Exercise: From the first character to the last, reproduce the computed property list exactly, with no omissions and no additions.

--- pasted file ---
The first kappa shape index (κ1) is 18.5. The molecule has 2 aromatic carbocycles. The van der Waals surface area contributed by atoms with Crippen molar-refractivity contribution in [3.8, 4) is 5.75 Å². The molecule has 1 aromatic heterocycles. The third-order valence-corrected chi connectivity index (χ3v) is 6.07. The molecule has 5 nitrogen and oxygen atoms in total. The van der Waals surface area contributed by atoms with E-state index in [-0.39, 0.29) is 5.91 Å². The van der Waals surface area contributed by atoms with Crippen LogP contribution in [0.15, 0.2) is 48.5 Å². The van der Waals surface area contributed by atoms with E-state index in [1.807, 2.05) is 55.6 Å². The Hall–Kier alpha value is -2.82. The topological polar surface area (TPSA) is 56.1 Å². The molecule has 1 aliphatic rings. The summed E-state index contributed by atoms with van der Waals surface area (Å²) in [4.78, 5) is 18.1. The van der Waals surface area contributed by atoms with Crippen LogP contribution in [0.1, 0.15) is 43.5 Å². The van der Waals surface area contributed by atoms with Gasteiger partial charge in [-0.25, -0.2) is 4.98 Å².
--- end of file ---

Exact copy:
The first kappa shape index (κ1) is 18.5. The molecule has 2 aromatic carbocycles. The van der Waals surface area contributed by atoms with Crippen molar-refractivity contribution in [3.8, 4) is 5.75 Å². The molecule has 1 aromatic heterocycles. The third-order valence-corrected chi connectivity index (χ3v) is 6.07. The molecule has 5 nitrogen and oxygen atoms in total. The van der Waals surface area contributed by atoms with E-state index in [-0.39, 0.29) is 5.91 Å². The van der Waals surface area contributed by atoms with Crippen LogP contribution in [0.15, 0.2) is 48.5 Å². The van der Waals surface area contributed by atoms with E-state index in [1.807, 2.05) is 55.6 Å². The Hall–Kier alpha value is -2.82. The topological polar surface area (TPSA) is 56.1 Å². The molecule has 1 aliphatic rings. The summed E-state index contributed by atoms with van der Waals surface area (Å²) in [4.78, 5) is 18.1. The van der Waals surface area contributed by atoms with Crippen LogP contribution in [0.1, 0.15) is 43.5 Å². The van der Waals surface area contributed by atoms with Gasteiger partial charge in [-0.25, -0.2) is 4.98 Å².